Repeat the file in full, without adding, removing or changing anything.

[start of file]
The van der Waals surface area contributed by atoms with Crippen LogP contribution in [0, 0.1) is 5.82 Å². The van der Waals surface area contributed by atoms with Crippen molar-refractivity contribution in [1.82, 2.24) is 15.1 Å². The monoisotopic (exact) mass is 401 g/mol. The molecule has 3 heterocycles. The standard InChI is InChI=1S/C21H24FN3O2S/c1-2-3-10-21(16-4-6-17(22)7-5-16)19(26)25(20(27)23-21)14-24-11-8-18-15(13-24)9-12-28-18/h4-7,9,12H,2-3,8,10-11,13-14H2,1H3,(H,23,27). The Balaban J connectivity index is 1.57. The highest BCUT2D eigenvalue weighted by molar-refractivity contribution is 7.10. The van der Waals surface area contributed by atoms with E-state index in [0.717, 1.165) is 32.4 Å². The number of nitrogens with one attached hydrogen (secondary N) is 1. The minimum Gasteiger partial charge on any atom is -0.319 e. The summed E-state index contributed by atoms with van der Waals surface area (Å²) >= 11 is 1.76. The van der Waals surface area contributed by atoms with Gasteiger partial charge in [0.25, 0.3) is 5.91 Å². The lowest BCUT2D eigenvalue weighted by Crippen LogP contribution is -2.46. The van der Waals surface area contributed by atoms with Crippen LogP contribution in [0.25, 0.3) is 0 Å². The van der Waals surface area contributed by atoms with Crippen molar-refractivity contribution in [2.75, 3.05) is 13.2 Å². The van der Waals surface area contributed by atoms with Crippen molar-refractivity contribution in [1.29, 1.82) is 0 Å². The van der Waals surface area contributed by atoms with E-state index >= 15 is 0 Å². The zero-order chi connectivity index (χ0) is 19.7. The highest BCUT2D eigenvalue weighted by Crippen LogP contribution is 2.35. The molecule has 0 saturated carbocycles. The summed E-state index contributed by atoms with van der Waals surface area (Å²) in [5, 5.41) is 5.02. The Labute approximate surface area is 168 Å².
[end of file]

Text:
The van der Waals surface area contributed by atoms with Crippen LogP contribution in [0, 0.1) is 5.82 Å². The van der Waals surface area contributed by atoms with Crippen molar-refractivity contribution in [1.82, 2.24) is 15.1 Å². The monoisotopic (exact) mass is 401 g/mol. The molecule has 3 heterocycles. The standard InChI is InChI=1S/C21H24FN3O2S/c1-2-3-10-21(16-4-6-17(22)7-5-16)19(26)25(20(27)23-21)14-24-11-8-18-15(13-24)9-12-28-18/h4-7,9,12H,2-3,8,10-11,13-14H2,1H3,(H,23,27). The Balaban J connectivity index is 1.57. The highest BCUT2D eigenvalue weighted by molar-refractivity contribution is 7.10. The van der Waals surface area contributed by atoms with E-state index in [0.717, 1.165) is 32.4 Å². The number of nitrogens with one attached hydrogen (secondary N) is 1. The minimum Gasteiger partial charge on any atom is -0.319 e. The summed E-state index contributed by atoms with van der Waals surface area (Å²) >= 11 is 1.76. The van der Waals surface area contributed by atoms with Gasteiger partial charge in [0.25, 0.3) is 5.91 Å². The lowest BCUT2D eigenvalue weighted by Crippen LogP contribution is -2.46. The van der Waals surface area contributed by atoms with Crippen LogP contribution in [0.25, 0.3) is 0 Å². The van der Waals surface area contributed by atoms with Crippen molar-refractivity contribution in [2.75, 3.05) is 13.2 Å². The van der Waals surface area contributed by atoms with Crippen molar-refractivity contribution in [1.29, 1.82) is 0 Å². The van der Waals surface area contributed by atoms with E-state index >= 15 is 0 Å². The zero-order chi connectivity index (χ0) is 19.7. The highest BCUT2D eigenvalue weighted by Crippen LogP contribution is 2.35. The molecule has 0 saturated carbocycles. The summed E-state index contributed by atoms with van der Waals surface area (Å²) in [5, 5.41) is 5.02. The Labute approximate surface area is 168 Å².